Donald Trump is much, much harder to run against than you think

The prevailing wisdom in political circles following Donald Trump’s emergence as the presumptive Republican presidential nominee is that he has very little chance of beating Hillary Clinton in the fall election. That she and her team of experienced operatives will carve Trump up like a Thanksgiving turkey, using his many controversial remarks to build a case that he is fundamentally unfit for the office he is seeking. That her political experience will turn him into a blubbering fool, both on the campaign trail and on the debate stage.

Might happen. Could happen. But Clinton would do well to study the 16 Republican candidates who held that same belief and watched as Trump systematically destroyed them on his march to the nomination. If we learned anything about Trump during the primary campaign, it’s this: He’s very, very difficult to run against.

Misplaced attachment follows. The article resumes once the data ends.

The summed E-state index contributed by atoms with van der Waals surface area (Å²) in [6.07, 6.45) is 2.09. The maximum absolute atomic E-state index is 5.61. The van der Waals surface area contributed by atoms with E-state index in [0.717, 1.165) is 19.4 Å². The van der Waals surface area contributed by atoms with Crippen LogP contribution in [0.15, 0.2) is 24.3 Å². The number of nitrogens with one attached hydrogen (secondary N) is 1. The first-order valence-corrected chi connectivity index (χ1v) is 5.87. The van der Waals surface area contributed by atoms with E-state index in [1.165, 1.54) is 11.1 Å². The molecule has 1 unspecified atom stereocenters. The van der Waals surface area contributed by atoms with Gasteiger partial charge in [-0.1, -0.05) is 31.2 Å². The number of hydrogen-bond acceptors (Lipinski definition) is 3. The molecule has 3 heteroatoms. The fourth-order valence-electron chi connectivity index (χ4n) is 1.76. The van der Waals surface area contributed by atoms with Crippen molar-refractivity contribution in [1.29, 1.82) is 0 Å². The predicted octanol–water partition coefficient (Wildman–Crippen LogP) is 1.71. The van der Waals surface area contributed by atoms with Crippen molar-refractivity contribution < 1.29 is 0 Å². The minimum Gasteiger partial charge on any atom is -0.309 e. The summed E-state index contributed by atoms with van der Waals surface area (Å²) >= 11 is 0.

The best way to explain Trump is through pickup basketball. (Pickup hoops is the best way to explain lots and lots of things in life. I have long maintained that I can tell what kind of person someone is in their life by playing two games of pickup basketball with them.) In any pickup game, there are usually one or two excellent players — guys who played at some level in college who know the game, know how to get their shots and just make it look easy.